For a reader who wants most of all to get lost in a book, the difficulty of reading short story collections is that every several pages she and the author must dissolve the world they’ve summoned up together and start anew. Fictional beginnings are always an uphill climb, requiring a push from the reader until her imagination meshes with the words and then the words fall away and the reading coasts along on pure momentum. Even when a short story achieves that frictionless delight—and not many do—the glide doesn’t last long. Soon the end arrives, and then the climbing commences again. This is one reason why millions of readers will gobble up 1,000-page novels set in an imaginary kingdom but still regard slim collections of literary short stories as too much work.
The most gifted writers—and the precocious British author Helen Oyeyemi, barely into her 30s with five novels and two plays to her name, is one of them—have their tricks for conquering this inertia, and some of the best tricks are old ones. Oyeyemi’s new short story collection, What Is Not Yours Is Not Yours, contains nine tales, the first of which begins, “Once upon a time in Catalonia a baby was found in a chapel.” Hardly innovative, those familiar four words followed by that mysterious foundling, but there’s a reason why old wives have been using such devices for centuries: They work. Then there’s the utter confidence of Oyeyemi’s voice and the way it dips into a conversational mode every now and then to make you feel as if you’ve been waved into a gossipy circle to get the real lowdown. “Her taste lacked refinement,” she remarks of the foundling, now grown into a laundress named Montserrat. “Her greatest material treasure was an egregiously shiny bit of tin she’d won at a fairground coconut shy; this fact can’t be denied.”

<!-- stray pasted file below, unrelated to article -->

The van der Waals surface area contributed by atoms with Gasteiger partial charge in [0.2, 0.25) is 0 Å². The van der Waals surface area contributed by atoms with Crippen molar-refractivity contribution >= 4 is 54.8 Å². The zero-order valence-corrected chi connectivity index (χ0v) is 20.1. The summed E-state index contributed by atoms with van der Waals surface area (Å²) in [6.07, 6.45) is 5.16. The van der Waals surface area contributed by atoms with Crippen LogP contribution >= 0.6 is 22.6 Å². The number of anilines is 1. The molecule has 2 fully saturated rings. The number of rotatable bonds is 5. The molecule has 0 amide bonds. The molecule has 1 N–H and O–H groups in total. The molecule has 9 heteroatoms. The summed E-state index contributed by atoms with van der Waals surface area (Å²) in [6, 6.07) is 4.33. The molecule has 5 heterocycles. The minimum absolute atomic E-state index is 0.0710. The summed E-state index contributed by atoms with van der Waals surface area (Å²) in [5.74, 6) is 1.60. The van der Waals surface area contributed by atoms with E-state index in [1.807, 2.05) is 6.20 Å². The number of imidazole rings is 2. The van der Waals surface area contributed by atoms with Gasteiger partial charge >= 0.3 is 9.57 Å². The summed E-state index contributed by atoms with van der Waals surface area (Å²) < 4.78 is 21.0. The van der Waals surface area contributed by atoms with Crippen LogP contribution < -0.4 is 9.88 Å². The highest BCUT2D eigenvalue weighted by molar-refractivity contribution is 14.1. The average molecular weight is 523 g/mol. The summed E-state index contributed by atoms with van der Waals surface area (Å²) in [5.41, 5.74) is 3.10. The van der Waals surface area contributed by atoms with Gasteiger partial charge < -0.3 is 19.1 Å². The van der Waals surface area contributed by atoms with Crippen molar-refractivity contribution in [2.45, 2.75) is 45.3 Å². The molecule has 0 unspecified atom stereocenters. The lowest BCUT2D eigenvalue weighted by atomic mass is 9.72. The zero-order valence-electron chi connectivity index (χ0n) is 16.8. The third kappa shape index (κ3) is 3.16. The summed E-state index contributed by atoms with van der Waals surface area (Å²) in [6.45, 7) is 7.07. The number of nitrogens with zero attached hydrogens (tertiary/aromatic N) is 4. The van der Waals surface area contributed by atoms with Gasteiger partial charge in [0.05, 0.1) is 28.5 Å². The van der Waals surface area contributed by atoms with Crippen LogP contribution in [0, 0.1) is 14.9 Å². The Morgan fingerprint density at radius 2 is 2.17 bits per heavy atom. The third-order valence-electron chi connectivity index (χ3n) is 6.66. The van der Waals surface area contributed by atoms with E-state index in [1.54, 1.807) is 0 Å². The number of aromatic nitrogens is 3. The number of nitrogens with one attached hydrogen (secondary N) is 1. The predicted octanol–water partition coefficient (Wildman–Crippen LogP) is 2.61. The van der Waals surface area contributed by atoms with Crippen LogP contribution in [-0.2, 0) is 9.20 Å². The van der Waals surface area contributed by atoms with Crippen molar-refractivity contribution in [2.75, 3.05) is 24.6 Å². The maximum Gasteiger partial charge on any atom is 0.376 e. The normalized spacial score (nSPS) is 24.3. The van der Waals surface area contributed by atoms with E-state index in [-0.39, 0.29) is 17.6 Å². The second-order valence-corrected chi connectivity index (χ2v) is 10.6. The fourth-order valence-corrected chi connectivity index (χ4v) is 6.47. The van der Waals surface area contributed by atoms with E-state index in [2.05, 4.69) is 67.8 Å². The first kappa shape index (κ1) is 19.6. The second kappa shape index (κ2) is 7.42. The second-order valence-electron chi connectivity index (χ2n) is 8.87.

When Montserrat becomes fascinated by the artist who lives above the laundry, she sneaks upstairs to watch the other woman at her easel: “Montse saw that the Señora sometimes grew short of breath though she’d hardly stirred. A consequence of snatching images out of the air — the air took something back.” Yes, Oyeyemi has her flashes of lyricism, but they’re so fleeting that they leave you refreshed and yearning rather than drenched in verbiage; her stories are never mere set pieces for the display of exquisite prose. Each woman, Montserrat and the Señora, wears a key on a chain around her neck, but only one of the two knows which lock hers is meant for. This first story, “Books and Roses,” transpires in a slightly fabulist Spain, a place out of a sumptuous old Marlene Dietrich movie, complete with professional gamblers, lady pickpockets, climbing roses, lonely mountains, and doomed lovers.
Most of the rest of the stories in What Is Not Yours Is Not Yours are linked, with major characters in one story later turning up as minor characters in another. This loose, multiracial, polymorphously perverse, generation-spanning cast lives mostly in present-day England, but they have roots elsewhere. Anton grew up in “a country that’s not even sure it’s really a country,” a “ridiculous place” where “every day there was news that made you say, ‘Oh really.’ Some new tax that only people with no money had to pay. Or yet another member of the county police force was found to be an undercover gangster. If not that then a gang member was found to be an undercover police officer.” Others feel insufficiently anchored where they were born. Teenaged Radha, so tongue-tied she can speak freely only to her big brother and the companionable ghost in her bedroom, is dragged by her brother to a party. There she meets and is smitten by the alluring Myrna Semyonova, whose family runs a very odd puppeteering school. Part of Radha’s story, unfolding in the longest and most complex piece in the book, is narrated by one of the puppets.